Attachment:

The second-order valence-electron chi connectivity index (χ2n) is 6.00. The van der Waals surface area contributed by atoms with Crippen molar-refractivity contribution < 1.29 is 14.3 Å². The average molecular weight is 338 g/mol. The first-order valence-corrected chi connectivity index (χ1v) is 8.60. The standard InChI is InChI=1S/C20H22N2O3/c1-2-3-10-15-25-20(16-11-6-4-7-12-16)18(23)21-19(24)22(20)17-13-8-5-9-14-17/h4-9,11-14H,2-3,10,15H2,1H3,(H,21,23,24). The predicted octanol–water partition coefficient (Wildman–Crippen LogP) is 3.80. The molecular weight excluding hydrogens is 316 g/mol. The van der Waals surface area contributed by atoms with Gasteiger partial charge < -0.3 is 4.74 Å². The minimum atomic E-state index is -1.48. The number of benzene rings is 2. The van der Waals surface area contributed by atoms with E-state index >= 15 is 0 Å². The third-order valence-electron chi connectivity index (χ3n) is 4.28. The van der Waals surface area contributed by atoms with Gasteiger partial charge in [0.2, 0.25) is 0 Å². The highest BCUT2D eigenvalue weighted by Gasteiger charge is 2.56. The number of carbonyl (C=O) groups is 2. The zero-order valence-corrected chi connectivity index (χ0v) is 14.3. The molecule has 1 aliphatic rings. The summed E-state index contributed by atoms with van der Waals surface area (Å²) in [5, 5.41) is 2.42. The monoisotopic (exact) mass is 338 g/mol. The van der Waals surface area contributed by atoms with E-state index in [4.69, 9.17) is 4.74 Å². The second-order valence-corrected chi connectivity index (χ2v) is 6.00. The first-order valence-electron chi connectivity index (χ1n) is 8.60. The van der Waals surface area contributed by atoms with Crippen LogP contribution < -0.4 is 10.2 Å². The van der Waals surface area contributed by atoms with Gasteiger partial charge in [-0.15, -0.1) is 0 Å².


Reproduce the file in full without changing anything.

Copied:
The second-order valence-electron chi connectivity index (χ2n) is 6.00. The van der Waals surface area contributed by atoms with Crippen molar-refractivity contribution < 1.29 is 14.3 Å². The average molecular weight is 338 g/mol. The first-order valence-corrected chi connectivity index (χ1v) is 8.60. The standard InChI is InChI=1S/C20H22N2O3/c1-2-3-10-15-25-20(16-11-6-4-7-12-16)18(23)21-19(24)22(20)17-13-8-5-9-14-17/h4-9,11-14H,2-3,10,15H2,1H3,(H,21,23,24). The predicted octanol–water partition coefficient (Wildman–Crippen LogP) is 3.80. The molecular weight excluding hydrogens is 316 g/mol. The van der Waals surface area contributed by atoms with Gasteiger partial charge < -0.3 is 4.74 Å². The minimum atomic E-state index is -1.48. The number of benzene rings is 2. The van der Waals surface area contributed by atoms with E-state index >= 15 is 0 Å². The third-order valence-electron chi connectivity index (χ3n) is 4.28. The van der Waals surface area contributed by atoms with Gasteiger partial charge in [0.2, 0.25) is 0 Å². The highest BCUT2D eigenvalue weighted by Gasteiger charge is 2.56. The number of carbonyl (C=O) groups is 2. The zero-order valence-corrected chi connectivity index (χ0v) is 14.3. The molecule has 1 aliphatic rings. The summed E-state index contributed by atoms with van der Waals surface area (Å²) in [5, 5.41) is 2.42. The monoisotopic (exact) mass is 338 g/mol. The van der Waals surface area contributed by atoms with E-state index in [4.69, 9.17) is 4.74 Å². The second-order valence-corrected chi connectivity index (χ2v) is 6.00. The first-order valence-electron chi connectivity index (χ1n) is 8.60. The van der Waals surface area contributed by atoms with Crippen LogP contribution < -0.4 is 10.2 Å². The van der Waals surface area contributed by atoms with Gasteiger partial charge in [-0.15, -0.1) is 0 Å².